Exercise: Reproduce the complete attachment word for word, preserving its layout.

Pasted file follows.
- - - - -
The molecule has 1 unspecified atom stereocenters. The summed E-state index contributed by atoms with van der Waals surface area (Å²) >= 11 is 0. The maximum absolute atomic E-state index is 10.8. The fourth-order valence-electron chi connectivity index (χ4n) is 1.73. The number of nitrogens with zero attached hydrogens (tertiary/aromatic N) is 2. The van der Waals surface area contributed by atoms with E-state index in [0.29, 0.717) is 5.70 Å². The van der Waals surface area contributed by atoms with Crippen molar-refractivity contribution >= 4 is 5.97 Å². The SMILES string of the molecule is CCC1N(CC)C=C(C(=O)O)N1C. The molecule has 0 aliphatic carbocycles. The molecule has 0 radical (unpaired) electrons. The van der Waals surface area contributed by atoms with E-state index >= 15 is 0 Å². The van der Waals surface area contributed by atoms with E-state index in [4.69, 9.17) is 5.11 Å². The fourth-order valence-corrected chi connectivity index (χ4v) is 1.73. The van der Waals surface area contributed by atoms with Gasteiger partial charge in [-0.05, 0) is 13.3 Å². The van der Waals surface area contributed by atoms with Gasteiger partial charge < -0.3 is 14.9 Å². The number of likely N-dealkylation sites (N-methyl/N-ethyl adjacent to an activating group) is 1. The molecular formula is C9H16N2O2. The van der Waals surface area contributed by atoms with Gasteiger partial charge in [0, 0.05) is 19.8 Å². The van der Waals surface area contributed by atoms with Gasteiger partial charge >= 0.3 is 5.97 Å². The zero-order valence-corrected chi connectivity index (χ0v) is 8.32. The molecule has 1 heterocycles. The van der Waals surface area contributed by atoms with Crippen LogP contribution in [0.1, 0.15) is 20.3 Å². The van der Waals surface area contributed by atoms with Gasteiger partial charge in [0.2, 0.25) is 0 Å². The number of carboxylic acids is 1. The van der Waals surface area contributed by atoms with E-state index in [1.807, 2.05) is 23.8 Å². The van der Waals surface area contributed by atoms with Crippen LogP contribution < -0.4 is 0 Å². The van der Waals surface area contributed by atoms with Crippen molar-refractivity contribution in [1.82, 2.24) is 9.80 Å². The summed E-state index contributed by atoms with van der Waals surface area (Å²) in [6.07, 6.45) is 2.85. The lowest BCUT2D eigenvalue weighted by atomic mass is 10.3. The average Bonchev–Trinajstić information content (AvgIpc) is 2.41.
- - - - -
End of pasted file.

The molecule has 1 unspecified atom stereocenters. The summed E-state index contributed by atoms with van der Waals surface area (Å²) >= 11 is 0. The maximum absolute atomic E-state index is 10.8. The fourth-order valence-electron chi connectivity index (χ4n) is 1.73. The number of nitrogens with zero attached hydrogens (tertiary/aromatic N) is 2. The van der Waals surface area contributed by atoms with E-state index in [0.29, 0.717) is 5.70 Å². The van der Waals surface area contributed by atoms with Crippen molar-refractivity contribution >= 4 is 5.97 Å². The SMILES string of the molecule is CCC1N(CC)C=C(C(=O)O)N1C. The molecule has 0 aliphatic carbocycles. The molecule has 0 radical (unpaired) electrons. The van der Waals surface area contributed by atoms with E-state index >= 15 is 0 Å². The van der Waals surface area contributed by atoms with E-state index in [4.69, 9.17) is 5.11 Å². The fourth-order valence-corrected chi connectivity index (χ4v) is 1.73. The van der Waals surface area contributed by atoms with Gasteiger partial charge in [-0.05, 0) is 13.3 Å². The van der Waals surface area contributed by atoms with Gasteiger partial charge < -0.3 is 14.9 Å². The number of likely N-dealkylation sites (N-methyl/N-ethyl adjacent to an activating group) is 1. The molecular formula is C9H16N2O2. The van der Waals surface area contributed by atoms with Gasteiger partial charge in [0, 0.05) is 19.8 Å². The van der Waals surface area contributed by atoms with Gasteiger partial charge >= 0.3 is 5.97 Å². The zero-order valence-corrected chi connectivity index (χ0v) is 8.32. The molecule has 1 heterocycles. The van der Waals surface area contributed by atoms with Crippen LogP contribution in [0.1, 0.15) is 20.3 Å². The van der Waals surface area contributed by atoms with Gasteiger partial charge in [0.2, 0.25) is 0 Å². The number of carboxylic acids is 1. The van der Waals surface area contributed by atoms with E-state index in [1.807, 2.05) is 23.8 Å². The van der Waals surface area contributed by atoms with Crippen LogP contribution < -0.4 is 0 Å². The van der Waals surface area contributed by atoms with Crippen molar-refractivity contribution in [1.82, 2.24) is 9.80 Å². The summed E-state index contributed by atoms with van der Waals surface area (Å²) in [6.07, 6.45) is 2.85. The lowest BCUT2D eigenvalue weighted by atomic mass is 10.3. The average Bonchev–Trinajstić information content (AvgIpc) is 2.41.